As illustrated in FIG. 3B, the middle portion 42 may be enclosed surrounded by an envelope 30a, which may be glass, stainless steel, or any other suitable material. The volume 32a between the envelope 30b and the middle portion 42 may be evacuated. The volume 32a may be in fluid communication with the volume 32 between the tube radiation absorber 26 and its associated glass envelope 30, or it may be isolated therefrom.

It will be appreciated that while the chamber 44 is described as being located at a middle portion 42 of a loop (i.e., a portion thereof not exposed to concentrated solar radiation from the trough collectors 28), it may be provided at any portion of the loop, for example on a portion of a tube radiation absorber 26 which is exposed to concentrated solar radiation.

It will be appreciated that while reference is made to a middle portion 42 of the loop, the chamber 44 may be provided at any appropriate portion thereof, or on a pipe or tube carrying HTF which does riot constitute a portion of one of the loops, for example on one of the header pipes 34, 36, 38, 40.

The interior of the chamber 44 is filled with an inert gas, such as nitrogen (N2). The chamber is maintained above the HTF, in order to keep the inert gas therein, and thus prevent HTF from collecting therein.

During operation, the HTF is heated. In a case where the HTF is provided as a thermal oil, hydrogen is released by dissociation therefrom. In a case where the HTF is provided as water/steam, i.e., when the plant 10 operates using direct steam as described above, corrosion of the tube radiation absorber may be associated with a cathodic reaction in which hydrogen is released. In either case, as hydrogen is a relatively small molecule, the material of the tube radiation absorber 26 exhibits a degree of permeability thereto; thus, some of it escapes the tube radiation absorber and enters the evacuated volume 32 between it arid the glass envelope 30. The presence of this hydrogen hi the volume 32 allows for conductive heat flow between the, tube radiation absorber 26 and the atmosphere, thus resulting in heat losses, as is well known in the art, getters (not illustrated) maybe provided within the evacuated volume 32 to sequester this hydrogen, and thus limit the heat loss.

In addition, a portion of the released hydrogen enters the chambers 44, wherein it rises through the inert gas therein and exits via the membrane 46. As the permeability of the membrane to hydrogen is relatively high, and in any event higher than that of the material of the tube radiation absorber 26, a significant amount of hydrogen is released to the atmosphere thereby. Thus, the number of getters necessary within the enclosed volume 32 may be reduced.

Alternatively, as illustrated in FIG. 4, part of the middle portion 42 of the loop may be foamed containing the membrane 46, without provided a chamber as described above. A covering 48 is provided, for example as described above, or wrapped around the portion 42 and covering the membrane.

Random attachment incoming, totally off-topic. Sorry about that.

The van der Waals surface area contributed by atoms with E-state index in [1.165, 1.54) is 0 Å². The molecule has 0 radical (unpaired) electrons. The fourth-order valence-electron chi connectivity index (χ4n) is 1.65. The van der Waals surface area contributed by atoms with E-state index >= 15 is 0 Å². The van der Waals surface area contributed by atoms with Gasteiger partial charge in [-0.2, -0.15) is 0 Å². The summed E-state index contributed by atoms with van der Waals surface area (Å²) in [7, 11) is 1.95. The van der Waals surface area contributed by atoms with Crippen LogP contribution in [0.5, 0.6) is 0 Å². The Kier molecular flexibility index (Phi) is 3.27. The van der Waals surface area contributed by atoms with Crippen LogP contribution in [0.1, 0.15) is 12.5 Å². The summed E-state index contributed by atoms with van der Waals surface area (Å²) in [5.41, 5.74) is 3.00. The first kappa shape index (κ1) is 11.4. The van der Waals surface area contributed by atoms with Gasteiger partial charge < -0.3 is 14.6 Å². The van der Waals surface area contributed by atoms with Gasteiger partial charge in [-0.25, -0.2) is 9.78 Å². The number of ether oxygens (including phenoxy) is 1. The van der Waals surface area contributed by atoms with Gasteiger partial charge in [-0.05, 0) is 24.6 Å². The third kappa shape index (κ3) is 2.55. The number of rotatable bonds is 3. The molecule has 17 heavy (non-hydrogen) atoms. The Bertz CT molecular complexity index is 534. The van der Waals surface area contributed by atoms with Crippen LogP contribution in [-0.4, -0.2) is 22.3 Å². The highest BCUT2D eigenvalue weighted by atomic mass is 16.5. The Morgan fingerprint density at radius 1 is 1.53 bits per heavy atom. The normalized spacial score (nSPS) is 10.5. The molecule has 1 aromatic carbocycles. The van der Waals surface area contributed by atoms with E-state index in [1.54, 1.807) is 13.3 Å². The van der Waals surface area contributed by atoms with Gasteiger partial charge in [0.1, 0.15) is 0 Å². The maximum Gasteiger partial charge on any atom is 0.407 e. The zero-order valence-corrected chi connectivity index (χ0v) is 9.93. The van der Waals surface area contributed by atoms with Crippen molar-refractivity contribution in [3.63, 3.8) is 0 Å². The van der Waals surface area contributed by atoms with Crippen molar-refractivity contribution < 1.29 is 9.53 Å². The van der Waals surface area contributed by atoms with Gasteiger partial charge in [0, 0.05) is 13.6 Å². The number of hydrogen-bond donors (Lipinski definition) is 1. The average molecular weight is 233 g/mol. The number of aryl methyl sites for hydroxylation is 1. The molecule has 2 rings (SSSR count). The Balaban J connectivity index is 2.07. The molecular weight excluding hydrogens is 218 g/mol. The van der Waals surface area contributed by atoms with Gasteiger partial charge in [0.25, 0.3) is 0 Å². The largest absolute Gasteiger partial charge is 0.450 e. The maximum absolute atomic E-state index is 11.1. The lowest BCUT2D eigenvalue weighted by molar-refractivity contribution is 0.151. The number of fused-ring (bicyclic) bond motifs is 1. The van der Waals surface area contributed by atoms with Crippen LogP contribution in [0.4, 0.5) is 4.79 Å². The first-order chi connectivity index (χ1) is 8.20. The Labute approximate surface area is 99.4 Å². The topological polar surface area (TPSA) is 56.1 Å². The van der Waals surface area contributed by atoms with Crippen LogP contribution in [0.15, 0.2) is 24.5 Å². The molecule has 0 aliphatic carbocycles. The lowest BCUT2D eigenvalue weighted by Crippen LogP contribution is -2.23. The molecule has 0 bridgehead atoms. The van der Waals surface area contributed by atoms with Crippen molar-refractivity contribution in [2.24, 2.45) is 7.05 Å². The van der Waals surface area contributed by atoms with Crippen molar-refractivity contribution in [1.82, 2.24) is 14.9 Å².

As illustrated in FIG. 5, one or more of the header pipes 34, 36, 38, 40 (in the ensuing discussion and corresponding figures, reference number 50 will be used to refer to header pipe, which may be any header pipe; it will be appreciated that the example described below, while making specific reference to a header pipe, may be provided for any pipe in the plant 10, such as tube radiation absorbers 26, mutatis mutandis) is surrounded by an envelope 52 spaced therefrom, thus defining a volume 54 between the header pipe 50 and the envelope which is evacuated in order to limit heat loss.

A chamber 56 associated with the header pipe 50 is provided, for example in a location which is shielded from incident solar radiation, in order to maintain a low temperature thereof. The chamber 56 may be made of any material, for example of the same material as that of me envelope 52. However, at least one portion of the wall of the chamber 56 is formed as a membrane 58 having a high degree of permeability to hydrogen. It may be made of, e.g., palladium, which may contain silver, for example up to about 20%-30%. In addition, getters 60 (e.g., pellet, or other elements made of a getter material) are provided within the chamber 56.

One or more tubes 62 are provided, which are disposed so as to bring the interior of the chamber 56 into fluid communication with die volume 54 defined between the header pipe 50 and die envelope 52 surrounding it. A valve 64 is provided so as to selectively close the tube 62, thus isolating the interior of the chamber 56 from the volume 54.

As illustrated in FIG. 6A, one tube 62 may be formed so as to bring two otherwise isolated volumes 54a, 54b into fluid communication with the interior of the chamber 56, for example by providing a T-junction 66 therein. The valve 64 may be placed at a location so as to isolate the two volumes 541a, 54b from the chamber. Alternatively, as illustrated in FIG. 6B, each volume 54a, 54b, may be provided with its own corresponding valve 64a, 64b, so that each may be isolated from the interior of the chamber 56 individually. In addition, the tube 62 may be provided with valves as per both FIGS. 6A and 6B (not illustrated).